Basic Money Supply Up $1 Billion; Broader Measures Score Bigger Gains
Apr. 16, 1987
NEW YORK (AP) _ The nation's basic money supply rose $1 billion in early April, the Federal Reserve Board said Thursday.
The central bank also reported growth in two broader money measures for the month of March, but the increases left both figures below the lower targets that the Fed has set to facilitate steady, noninflationary economic growth.
The prices of some longer-term Treasury bonds, which were up for the day before the 4:30 p.m. EDT release of the report, extended their gains afterwards. Short-term interest rates were unaffected by the report.
One credit-market analyst said the broader money figures would discourage the central bank from trying to boost interest rates.
There has been speculation that the United States would follow that course to help stabilize the dollar, which has been battered on foreign exchange markets.
The Fed said its M1 measure of the money supply rose to a seasonally adjusted $739.8 billion in the week ended April 6 from $738.8 billion the previous week. M1 includes cash in circulation, deposits in checking accounts and non-bank travelers checks.
For the latest 13 weeks, M1 averaged $739.9 billion, a 10.4 percent seasonally adjusted annual rate of gain from the previous 13 weeks.
The Fed has not set a specific 1987 target range for M1. As a result, those who follow the credit markets have paid closer attention to monthly movements in the broader measurements of the money supply known as M2 and M3.
The central bank reported $4.1 billion rise in the month of March in M2, which is made up of M1 and such accounts as savings deposits and money-market mutual funds. That left it at $2.826 trillion.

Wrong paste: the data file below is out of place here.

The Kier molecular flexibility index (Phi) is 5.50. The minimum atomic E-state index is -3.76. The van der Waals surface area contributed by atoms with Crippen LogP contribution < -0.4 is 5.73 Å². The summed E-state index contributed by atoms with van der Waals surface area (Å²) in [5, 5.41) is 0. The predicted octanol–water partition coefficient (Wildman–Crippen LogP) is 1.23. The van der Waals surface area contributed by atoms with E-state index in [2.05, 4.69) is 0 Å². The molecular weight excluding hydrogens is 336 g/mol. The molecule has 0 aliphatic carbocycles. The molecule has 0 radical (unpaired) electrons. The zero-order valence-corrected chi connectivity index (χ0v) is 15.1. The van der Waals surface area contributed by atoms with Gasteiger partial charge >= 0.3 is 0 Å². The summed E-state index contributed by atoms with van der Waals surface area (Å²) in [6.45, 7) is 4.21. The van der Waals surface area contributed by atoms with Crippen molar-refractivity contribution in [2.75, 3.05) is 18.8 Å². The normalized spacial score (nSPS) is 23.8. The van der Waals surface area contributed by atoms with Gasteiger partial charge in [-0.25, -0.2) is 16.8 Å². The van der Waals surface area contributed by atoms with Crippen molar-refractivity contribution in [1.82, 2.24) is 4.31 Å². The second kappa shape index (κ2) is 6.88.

The Fed reported a $5.5 billion rise in M3, which is the sum of M2 plus less-liquid accounts, such as certificates of deposit in minimum denominations of $100,000. That left it at $3.526 trillion.
The Fed said it would like growth of 5.5 percent to 8.5 percent for M2 and and for M3, but the latest report showed M2 has grown at a 5.1 percent rate in the first quarter of the year while M3 is up at about a 5.4 percent rate.
William V. Sullivan Jr., director of money market research at the investment firm Dean Witter Reynolds Inc., said the two money measures have grown more slowly in each of the past three months than the Fed would prefer.
''This could be signalling some problems for the economy down the road,'' he said. ''And against that backdrop the Fed is unlikely to take any major risks with the economy by tightening in a significant fashion at this time.''
He said he detected no reaction in the credit markets to the report. But prices of some long-term Treasury issues, up 1/8 point at 4 p.m. EDT, were up 5/8 point 30 minutes after the money supply report was released.
In other reports:
-The Federal Reserve Bank of New York reported commercial and industrial loans at major New York City banks fell $330 million in the week ended April 8, compared with a decline of $1.31 billion the previous week.
-The Federal Reserve said discount window borrowings from the Federal Reserve System averaged $443 million a day in the week ended Wenesday, up from $361 million in the previous week.
-The Federal Reserve Bank of St. Louis reported that the monetary base, the seasonally adjusted total of member bank reserves held at Federal Reserve banks and cash in bank vaults and in circulation, was $261.1 billion in the two-week period ended Wednesday, up from $260.0 billion two weeks earlier.